How Satanism Works


The Birth of Modern Satan
This Satan's characteristics, red with hooves and horns, partially evolved out of other religions' deities. DeAgostini/Getty Images
This Satan's characteristics, red with hooves and horns, partially evolved out of other religions' deities. DeAgostini/Getty Images

The vaguely defined Satan of the Old Testament gradually transformed during the early Christian period, Middle Ages and Renaissance into the demonic arch-fiend that rules over hell. This Satan is familiar in the modern era — a vengeful, prideful fallen angel who embraces sin and seduces mortals, destined to battle God for the fate of mortal souls. A variety of factors and writings created this mythological Satan:

  • The creation of the English-language King James Bible in 1611 transformed "Lucifer," the Latin term for "morning star," into a proper name and associated it with a Satanic figure. This helped personify Satan as an individual being.
  • When Christianity displaced existing religions, other religions' gods were often denounced as demons. As the ruler of all demons, Satan then began to take on aspects of these demonized deities. Satan assumed the cloven hooves and horns of the Greek god Pan, and the insatiable decadence of the Roman god Bacchus.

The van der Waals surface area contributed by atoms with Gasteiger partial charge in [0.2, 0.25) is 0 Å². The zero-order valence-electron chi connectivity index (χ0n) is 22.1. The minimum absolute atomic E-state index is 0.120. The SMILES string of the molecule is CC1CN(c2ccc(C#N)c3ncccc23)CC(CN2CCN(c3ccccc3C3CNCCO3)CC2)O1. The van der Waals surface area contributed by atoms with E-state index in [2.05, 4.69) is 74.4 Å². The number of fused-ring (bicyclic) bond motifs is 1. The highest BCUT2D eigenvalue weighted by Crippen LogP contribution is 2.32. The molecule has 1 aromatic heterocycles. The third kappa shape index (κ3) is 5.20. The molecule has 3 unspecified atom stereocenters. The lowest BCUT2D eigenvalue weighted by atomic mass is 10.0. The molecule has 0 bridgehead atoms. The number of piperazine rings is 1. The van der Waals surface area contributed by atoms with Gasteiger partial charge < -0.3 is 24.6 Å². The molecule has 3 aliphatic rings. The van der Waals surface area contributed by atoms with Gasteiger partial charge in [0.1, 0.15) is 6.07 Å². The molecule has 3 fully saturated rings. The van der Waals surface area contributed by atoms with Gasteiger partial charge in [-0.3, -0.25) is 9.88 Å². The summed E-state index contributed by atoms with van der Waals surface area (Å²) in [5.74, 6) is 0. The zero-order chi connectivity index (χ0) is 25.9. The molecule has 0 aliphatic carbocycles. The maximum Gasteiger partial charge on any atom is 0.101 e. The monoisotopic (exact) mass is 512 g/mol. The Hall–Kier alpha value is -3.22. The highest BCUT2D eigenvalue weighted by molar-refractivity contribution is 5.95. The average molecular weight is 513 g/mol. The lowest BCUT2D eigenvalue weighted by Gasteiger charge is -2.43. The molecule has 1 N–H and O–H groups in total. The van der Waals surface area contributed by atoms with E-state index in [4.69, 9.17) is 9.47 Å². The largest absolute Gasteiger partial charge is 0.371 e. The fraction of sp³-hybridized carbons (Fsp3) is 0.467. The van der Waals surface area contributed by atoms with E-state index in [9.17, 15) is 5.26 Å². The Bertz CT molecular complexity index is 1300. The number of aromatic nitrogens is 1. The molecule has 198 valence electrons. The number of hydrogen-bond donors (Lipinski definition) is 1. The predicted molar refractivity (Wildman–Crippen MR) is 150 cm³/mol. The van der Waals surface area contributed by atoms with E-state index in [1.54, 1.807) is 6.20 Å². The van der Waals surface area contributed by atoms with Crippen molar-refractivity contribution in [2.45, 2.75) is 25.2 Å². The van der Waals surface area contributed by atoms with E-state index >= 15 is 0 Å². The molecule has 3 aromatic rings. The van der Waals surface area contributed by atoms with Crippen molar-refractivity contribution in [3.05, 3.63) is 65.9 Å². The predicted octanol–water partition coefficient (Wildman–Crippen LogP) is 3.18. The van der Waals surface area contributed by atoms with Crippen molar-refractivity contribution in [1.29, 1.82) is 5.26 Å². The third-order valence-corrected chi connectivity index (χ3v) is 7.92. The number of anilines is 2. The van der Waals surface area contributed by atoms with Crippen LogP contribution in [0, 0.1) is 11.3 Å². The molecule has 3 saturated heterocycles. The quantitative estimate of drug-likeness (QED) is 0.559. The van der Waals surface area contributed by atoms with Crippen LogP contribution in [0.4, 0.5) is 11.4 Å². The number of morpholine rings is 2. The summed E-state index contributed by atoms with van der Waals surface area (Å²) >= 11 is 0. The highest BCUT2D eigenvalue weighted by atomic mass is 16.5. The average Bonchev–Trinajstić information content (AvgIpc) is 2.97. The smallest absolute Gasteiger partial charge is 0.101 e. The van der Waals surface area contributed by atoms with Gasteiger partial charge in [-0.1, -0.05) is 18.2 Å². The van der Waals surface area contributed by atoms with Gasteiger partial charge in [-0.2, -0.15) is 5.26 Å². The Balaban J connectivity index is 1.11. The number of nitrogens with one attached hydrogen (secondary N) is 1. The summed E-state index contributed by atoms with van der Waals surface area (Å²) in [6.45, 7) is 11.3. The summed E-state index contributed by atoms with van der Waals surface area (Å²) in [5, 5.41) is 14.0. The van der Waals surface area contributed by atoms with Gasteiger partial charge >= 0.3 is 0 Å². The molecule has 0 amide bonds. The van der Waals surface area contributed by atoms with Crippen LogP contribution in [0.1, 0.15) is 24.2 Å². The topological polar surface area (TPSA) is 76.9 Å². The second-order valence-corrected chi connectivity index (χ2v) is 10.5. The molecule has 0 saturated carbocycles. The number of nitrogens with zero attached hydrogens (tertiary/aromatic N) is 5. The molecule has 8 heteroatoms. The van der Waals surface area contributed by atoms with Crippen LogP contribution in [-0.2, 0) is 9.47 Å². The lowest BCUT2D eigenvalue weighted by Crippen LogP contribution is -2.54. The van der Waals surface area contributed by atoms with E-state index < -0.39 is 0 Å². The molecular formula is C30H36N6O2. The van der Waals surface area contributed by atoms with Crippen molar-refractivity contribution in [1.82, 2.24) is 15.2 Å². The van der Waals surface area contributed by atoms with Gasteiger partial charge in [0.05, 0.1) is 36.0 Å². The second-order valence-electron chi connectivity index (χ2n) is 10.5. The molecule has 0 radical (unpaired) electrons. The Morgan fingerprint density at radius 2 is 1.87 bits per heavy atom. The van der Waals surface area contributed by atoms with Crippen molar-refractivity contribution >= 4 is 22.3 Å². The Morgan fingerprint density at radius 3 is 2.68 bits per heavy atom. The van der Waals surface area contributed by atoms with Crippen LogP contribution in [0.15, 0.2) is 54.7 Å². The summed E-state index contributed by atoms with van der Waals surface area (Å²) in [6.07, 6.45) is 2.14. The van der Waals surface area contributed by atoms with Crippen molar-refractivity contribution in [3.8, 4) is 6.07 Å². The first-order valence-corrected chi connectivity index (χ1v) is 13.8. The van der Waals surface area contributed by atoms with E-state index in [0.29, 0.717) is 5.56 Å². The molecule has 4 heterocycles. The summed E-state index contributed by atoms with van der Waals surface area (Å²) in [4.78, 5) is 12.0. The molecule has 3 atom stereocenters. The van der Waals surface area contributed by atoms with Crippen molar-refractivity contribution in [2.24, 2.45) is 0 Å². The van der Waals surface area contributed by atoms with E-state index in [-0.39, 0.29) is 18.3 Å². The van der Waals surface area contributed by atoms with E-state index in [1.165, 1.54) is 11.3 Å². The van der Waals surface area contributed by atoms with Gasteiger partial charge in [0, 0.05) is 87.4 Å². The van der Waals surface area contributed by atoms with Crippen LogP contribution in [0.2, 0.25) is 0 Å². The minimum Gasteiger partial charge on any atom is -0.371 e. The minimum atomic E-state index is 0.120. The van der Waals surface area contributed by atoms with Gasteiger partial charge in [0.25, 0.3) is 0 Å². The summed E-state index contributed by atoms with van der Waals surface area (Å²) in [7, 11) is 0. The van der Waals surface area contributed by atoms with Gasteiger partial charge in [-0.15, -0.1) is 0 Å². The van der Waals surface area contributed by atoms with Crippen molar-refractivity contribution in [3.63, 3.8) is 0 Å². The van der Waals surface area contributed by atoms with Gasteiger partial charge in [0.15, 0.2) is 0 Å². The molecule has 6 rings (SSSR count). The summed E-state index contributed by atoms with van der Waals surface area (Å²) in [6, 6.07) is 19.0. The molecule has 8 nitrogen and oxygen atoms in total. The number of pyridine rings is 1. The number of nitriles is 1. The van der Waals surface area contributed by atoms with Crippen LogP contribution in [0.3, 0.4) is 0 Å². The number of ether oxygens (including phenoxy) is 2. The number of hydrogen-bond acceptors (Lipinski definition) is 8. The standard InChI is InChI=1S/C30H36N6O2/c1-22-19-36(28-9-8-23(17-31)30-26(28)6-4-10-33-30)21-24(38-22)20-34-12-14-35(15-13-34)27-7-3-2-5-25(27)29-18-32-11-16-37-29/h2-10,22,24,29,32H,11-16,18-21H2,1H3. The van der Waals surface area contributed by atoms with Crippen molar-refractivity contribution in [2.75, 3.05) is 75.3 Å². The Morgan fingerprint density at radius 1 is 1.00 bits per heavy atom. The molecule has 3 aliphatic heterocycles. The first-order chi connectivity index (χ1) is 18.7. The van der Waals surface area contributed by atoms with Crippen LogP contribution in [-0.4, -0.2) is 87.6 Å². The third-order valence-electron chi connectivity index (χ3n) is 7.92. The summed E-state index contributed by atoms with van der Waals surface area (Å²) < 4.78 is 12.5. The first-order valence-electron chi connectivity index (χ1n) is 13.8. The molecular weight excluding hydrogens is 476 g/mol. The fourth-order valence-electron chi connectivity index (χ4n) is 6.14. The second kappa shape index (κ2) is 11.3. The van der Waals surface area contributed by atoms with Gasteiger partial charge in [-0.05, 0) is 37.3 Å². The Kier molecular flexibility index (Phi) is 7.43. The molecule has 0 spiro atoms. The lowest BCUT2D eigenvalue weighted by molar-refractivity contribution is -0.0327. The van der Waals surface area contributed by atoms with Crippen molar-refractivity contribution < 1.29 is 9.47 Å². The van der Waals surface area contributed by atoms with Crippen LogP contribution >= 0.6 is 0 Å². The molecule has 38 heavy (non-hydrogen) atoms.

• Writers and religious authorities in the Middle Ages and Renaissance expanded Christian mythology, creating stories that became crucial to Christian thought and identity despite not appearing in the Bible. John Milton's epic poem "Paradise Lost" and Dante Alighieri's "The Divine Comedy" are among the landmark works of this type. "Paradise Lost" in particular wove an elaborate mythology involving angelic rebellion, and the powerful imagery of Lucifer being cast out of heaven for his pride and refusal to obey God he elaborated on has had a long-lasting effect on the popular perception of Satan.

But there's one more step in the evolution of Satan. During the Enlightenment, circa the 18th century, scientific and rational thought took on a more prominent role in European society. Satan transformed from a force of pure evil into a more symbolic being who even had positive attributes. He became a flawed, proud figure unwilling to submit to tyranny and capable of free thought. This Satan is sometimes known as the literary, or philosophical, Satan.

But how did Satanism evolve out of these mythical iterations of Satan?